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Not so long ago, whenever someone called a game an 'interactive movie' you knew three things: that Tim Curry was never far away, that there would probably be an exposed breast or two and that it would without doubt be an unmitigated pile of shite. Phantasmagoria, Frankenstein: Through The Eyes Of The Monster, The Daedalus Encounter... All of them thought they could conjure up the magic of cinema through rubbish FMV, female flesh and two and a half special effects, and unsurprisingly none of them did.

Fahrenheit though, even if its designers probably wouldn't like the tag, is finally going to get it right. It's played from the third person, but it feels like a movie and actually manages to be truly interactive - and really bloody clever with it. One of the characters you control is a man forced to kill strangers against his will, another is the female cop hot on his trail - from this premise the story pans out and branches according to the way you play the game.


Confused? Well, say you've reached the part at which Lucas (the guy who finds himself stabbing passers-by at inopportune moments and who may or may not, according to your whim, clear up the mess afterwards) meets up with his estranged clergyman brother in a snowy park. Accept his moral advice and he'll play a major role in the coming tale; argue and tell him to keep his nose out of your homicidal business and he'll never appear again.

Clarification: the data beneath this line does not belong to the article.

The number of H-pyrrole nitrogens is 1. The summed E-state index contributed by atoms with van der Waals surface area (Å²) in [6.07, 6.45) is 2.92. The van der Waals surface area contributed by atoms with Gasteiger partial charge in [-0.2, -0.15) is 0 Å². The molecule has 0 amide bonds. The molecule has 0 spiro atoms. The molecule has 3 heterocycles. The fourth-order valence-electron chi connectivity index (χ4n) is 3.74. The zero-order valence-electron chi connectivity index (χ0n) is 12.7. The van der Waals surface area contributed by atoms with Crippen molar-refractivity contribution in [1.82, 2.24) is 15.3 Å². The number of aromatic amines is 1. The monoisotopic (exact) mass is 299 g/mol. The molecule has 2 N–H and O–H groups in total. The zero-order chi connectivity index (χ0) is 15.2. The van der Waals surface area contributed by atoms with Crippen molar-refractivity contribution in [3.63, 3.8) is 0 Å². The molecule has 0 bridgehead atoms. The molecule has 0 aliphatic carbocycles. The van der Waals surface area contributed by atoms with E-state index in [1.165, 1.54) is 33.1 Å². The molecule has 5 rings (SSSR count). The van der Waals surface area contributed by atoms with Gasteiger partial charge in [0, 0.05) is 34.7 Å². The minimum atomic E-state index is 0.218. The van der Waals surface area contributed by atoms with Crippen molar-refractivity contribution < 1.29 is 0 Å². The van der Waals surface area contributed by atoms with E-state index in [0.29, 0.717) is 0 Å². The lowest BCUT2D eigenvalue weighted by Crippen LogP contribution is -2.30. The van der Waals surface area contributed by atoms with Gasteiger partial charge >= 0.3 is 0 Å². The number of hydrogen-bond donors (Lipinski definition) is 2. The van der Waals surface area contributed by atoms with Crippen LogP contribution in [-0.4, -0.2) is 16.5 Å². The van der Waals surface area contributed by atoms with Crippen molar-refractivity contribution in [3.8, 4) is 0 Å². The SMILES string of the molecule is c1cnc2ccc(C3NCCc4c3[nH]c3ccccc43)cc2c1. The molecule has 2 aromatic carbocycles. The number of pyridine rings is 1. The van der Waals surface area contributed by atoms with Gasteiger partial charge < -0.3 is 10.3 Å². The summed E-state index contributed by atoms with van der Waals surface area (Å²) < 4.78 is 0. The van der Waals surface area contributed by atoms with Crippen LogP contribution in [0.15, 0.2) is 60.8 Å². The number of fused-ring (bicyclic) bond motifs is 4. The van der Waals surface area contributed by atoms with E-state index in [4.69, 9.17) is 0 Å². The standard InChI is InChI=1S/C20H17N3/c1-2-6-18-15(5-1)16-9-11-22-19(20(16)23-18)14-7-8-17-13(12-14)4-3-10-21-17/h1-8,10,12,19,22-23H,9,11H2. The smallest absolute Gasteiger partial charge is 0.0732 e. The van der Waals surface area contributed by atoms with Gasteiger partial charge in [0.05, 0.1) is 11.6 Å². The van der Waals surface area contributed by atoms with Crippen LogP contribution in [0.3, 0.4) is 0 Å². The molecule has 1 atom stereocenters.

Minutes later, meanwhile, the powers growing within you foresee the drowning of a small child in the park's lake. Save him and you run the risk of being recognised by a nearby policeman; let him die and you remain incognito, but you'll be plunged even further into remorse and growing insanity - perhaps culminating in you putting a gun to your temple and ending it all prematurely. It's all up to you, and everything you do or don't do - even to the extent of leaving fingerprints or forgetting to wash your hands - will have a bearing on the plot and the way in which you play the parallel tale of Carla and Tyler - the cops following your trail.

Bizarrely enough, Fahrenheit also mixes in a fair amount of action scenes governed by timely tapping of relevant keys, turning into a bizarre mash-up of The Bourne Identity's fight scenes and Dance Dance Revolution. Something similar was employed in Broken Sword: The Sleeping Dragon, but whereas the most thrilling thing that that had you do there was open a fridge door very quickly, here you're high-kicking, leaping over cars, hanging onto helicopters and jumping off buildings in extremely quick succession. It looks great fun in motion, albeit currently a lot more attuned to an Xbox pad rather than a keyboard and mouse.


Ploughing its own furrow, with more endings than The Return Of The King -and with the first (covered) male erection ever seen in a mainstream game ("may have to cut that out for the US release" says the developer) - Fahrenheit is worth keeping tabs on. Bit odd though.